Apply for Deferred Action for Childhood Arrivals (DACA) or wait for legalization? The answer is simple: It made sense to pursue DACA before S.744 was introduced and it makes even more sense now. S.744 [the Senate’s version of comprehensive immigration reform (CIR)] is a Senate bill; it is NOT law, and it has not been approved by the House of Representatives. Even if S. 744 becomes law, as presently structured, DACA recipients stand to benefit in various ways.

Legalization for DREAMers

Senate Bill 744 would establish three differing pathways to earned legalization for the nation’s undocumented – one for DREAMers, one for agricultural workers, and one for individuals who don’t fit into these two groups. Except for agricultural workers, the legalization process begins with seeking Registered Provisional Immigrant (RPI) status, which is the temporary lawful status the bill would create.

The pathways diverge on the question of when an RPI may seek a green card. Border control improvement provisions set triggers on when RPIs can become permanent residents (“green card").

DREAMers may apply to adjust status to permanent resident (“green card") five years after receiving RPI status. In order to qualify for the bill’s fast track to permanent resident status, DREAMers applicants must: be in Registered Provisional Immigrant (RPI) status for five years; entered the U.S. before the age of 16; graduated from high school or its equivalent; and, unless they get a waiver, show that they pursued either higher education or military service.

Moreover, DREAMers will be able to apply for citizenship immediately upon receiving a green card, whereas other RPIs will have to be green card holders for three years before applying for naturalization.

Legalization for DACA Recipients

Legalization could be faster and easier for DACA recipients. If S. 744 becomes law, it will take DHS many months before it starts accepting applications for RPI status. DHS must implement new rules, after soliciting public comment, design new Forms and procedures, and train its staff and employees.

DACA recipients stand to benefit before other RPI applicants because their application process will likely be different.

DACA recipients may be able to become RPIs without filing new applications because the S. 744 authorizes DHS to grant RPI status to a DACA recipient if the DACA renews his/her DACA application and remains eligible.

DACA recipients may also be able to become permanent residents (“green card") more quickly. S. 744 allows DHS to adopt streamlined procedures for DACA recipients to apply for permanent resident status (“green card"). If DHS chooses to do this, it will make the process to become a permanent resident (“green card") less cumbersome and faster than the process for other DREAMers permanent resident (“green card") applicants.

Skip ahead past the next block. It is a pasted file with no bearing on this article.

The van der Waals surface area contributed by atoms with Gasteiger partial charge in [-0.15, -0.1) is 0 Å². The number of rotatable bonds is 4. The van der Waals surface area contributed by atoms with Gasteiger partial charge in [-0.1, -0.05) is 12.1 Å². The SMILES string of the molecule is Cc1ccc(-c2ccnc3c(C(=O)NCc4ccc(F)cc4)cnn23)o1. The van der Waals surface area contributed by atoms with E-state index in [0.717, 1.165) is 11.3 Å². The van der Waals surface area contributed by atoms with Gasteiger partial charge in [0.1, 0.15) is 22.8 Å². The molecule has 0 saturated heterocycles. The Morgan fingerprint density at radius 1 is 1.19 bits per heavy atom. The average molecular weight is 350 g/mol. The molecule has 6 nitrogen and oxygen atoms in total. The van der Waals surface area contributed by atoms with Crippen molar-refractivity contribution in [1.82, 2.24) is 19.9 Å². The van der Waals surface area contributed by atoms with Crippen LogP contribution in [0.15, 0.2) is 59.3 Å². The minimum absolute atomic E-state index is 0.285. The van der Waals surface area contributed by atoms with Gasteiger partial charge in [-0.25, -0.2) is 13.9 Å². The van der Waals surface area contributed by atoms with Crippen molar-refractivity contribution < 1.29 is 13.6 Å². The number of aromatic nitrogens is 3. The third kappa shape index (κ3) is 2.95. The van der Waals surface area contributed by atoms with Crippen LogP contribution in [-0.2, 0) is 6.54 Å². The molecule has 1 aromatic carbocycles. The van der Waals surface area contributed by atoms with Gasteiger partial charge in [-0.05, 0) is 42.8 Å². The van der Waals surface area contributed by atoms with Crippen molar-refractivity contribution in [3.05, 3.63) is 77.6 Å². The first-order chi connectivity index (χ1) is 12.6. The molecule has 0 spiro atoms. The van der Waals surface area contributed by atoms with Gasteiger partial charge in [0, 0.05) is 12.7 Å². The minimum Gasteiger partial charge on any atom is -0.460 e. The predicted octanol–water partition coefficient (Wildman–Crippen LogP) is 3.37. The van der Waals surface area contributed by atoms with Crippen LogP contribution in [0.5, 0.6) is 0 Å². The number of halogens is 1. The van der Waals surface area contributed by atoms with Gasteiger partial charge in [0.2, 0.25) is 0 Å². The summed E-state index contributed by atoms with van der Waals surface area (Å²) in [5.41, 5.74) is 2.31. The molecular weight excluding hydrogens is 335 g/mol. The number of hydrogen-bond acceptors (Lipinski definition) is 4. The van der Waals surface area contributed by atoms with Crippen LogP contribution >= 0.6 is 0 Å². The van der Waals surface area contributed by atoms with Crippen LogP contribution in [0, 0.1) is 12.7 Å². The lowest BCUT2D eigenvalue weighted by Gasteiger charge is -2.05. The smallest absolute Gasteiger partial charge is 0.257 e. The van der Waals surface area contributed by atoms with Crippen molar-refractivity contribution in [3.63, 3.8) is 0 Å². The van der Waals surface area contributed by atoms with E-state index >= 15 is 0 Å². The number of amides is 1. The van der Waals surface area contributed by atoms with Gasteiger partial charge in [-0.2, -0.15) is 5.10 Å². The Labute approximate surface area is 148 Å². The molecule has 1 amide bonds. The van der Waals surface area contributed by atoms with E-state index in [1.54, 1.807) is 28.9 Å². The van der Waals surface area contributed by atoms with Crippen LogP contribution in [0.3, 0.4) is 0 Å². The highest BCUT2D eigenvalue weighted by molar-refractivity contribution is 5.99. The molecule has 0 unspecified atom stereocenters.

Legalization could be a lot less expensive for DACA recipients. Legalization under the S. 744 will be expensive. S. 744 involves payment of $2,000 in penalties, and additional USCIS filing fees. But DACA recipients would pay less. DACA recipients may not have to pay the filing fee to receive RPI status. DHS can exempt “defined classes of individuals" from paying the RPI filing fee and specifies DACA recipients for this exemption. In addition, applicants younger than 16, on the date they initially entered the country, which includes all DACA recipients, will not have to pay the $1,000 penalty to receive RPI status.

DREAMers versus DACA Recipients

DACA requirements are more restrictive than S. 744’s DREAM Act provisions.

In general, S. 744’s Dream Act provisions are less restrictive than DACA. DACA is only available to individuals who resided in the United States continuously since June 15, 2007. S. 744’s DREAM Act provisions do not require a similar continuous residence requirement. DACA is limited to individuals who were born on or after June 16, 1981. S. 744’s DREAM Act provisions do not impose an age ceiling.

On the other hand, certain aspects of S. 744’s Dream Act provisions are more onerous than DACA. S. 744’s Dream Act provisions for education or military service requirement are more onerous than the corresponding requirement for DACA applicants. Moreover, S. 744’s Dream Act provisions provide a fast-track to permanent residence is limited to those who either go beyond high school to institutions of higher education or those who serve for four years in the military; whereas, DACA may be granted to persons who go no further in school than high school, or its equivalent.

Note: This information is offered for educational purposes only; and, is not, and should not be considered, legal advice. No attorney-client relationship is created unless we have a signed engagement letter.

Gerald Goulder is a North Carolina immigration lawyer and has been a licensed attorney for 30 years and practices exclusively immigration law for clients throughout North Carolina, the United States and the world. Gerald Goulder has broad experience with family-based permanent residence (“green cards"), employment-based green cards, naturalization and citizenship, employment and work visas like H-1B visas, permanent residence strategies for physicians, and I-9 employment eligibility verification.

Mr. Goulder provides initial consultations in his office and by telephone for a nominal charge. Contact Gerald Goulder through his website ( www.gouldervisa.com) or by phone at (336) 808-1119.